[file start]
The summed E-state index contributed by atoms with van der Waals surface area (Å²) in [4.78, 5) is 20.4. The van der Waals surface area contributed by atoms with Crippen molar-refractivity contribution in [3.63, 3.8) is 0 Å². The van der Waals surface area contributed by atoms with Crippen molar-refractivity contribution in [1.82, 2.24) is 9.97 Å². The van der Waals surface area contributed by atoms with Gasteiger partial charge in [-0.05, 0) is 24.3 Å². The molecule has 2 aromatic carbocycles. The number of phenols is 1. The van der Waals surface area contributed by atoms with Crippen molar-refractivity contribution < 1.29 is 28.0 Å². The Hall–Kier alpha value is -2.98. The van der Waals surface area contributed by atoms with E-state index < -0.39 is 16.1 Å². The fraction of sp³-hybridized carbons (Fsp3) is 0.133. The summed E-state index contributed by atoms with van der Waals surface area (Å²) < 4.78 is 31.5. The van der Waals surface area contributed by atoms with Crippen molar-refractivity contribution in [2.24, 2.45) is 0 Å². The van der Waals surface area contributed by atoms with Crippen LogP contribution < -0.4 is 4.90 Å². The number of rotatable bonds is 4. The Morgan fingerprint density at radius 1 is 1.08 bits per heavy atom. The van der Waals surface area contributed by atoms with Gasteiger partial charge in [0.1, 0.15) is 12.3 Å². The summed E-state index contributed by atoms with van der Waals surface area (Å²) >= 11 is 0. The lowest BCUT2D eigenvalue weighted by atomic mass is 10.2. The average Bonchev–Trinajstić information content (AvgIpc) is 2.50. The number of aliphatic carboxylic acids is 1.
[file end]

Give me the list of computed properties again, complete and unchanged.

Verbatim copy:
The summed E-state index contributed by atoms with van der Waals surface area (Å²) in [4.78, 5) is 20.4. The van der Waals surface area contributed by atoms with Crippen molar-refractivity contribution in [3.63, 3.8) is 0 Å². The van der Waals surface area contributed by atoms with Crippen molar-refractivity contribution in [1.82, 2.24) is 9.97 Å². The van der Waals surface area contributed by atoms with Gasteiger partial charge in [-0.05, 0) is 24.3 Å². The molecule has 2 aromatic carbocycles. The number of phenols is 1. The van der Waals surface area contributed by atoms with Crippen molar-refractivity contribution < 1.29 is 28.0 Å². The Hall–Kier alpha value is -2.98. The van der Waals surface area contributed by atoms with E-state index < -0.39 is 16.1 Å². The fraction of sp³-hybridized carbons (Fsp3) is 0.133. The summed E-state index contributed by atoms with van der Waals surface area (Å²) < 4.78 is 31.5. The van der Waals surface area contributed by atoms with Crippen molar-refractivity contribution in [2.24, 2.45) is 0 Å². The van der Waals surface area contributed by atoms with Crippen LogP contribution < -0.4 is 4.90 Å². The number of rotatable bonds is 4. The Morgan fingerprint density at radius 1 is 1.08 bits per heavy atom. The van der Waals surface area contributed by atoms with Gasteiger partial charge in [0.1, 0.15) is 12.3 Å². The summed E-state index contributed by atoms with van der Waals surface area (Å²) >= 11 is 0. The lowest BCUT2D eigenvalue weighted by atomic mass is 10.2. The average Bonchev–Trinajstić information content (AvgIpc) is 2.50. The number of aliphatic carboxylic acids is 1.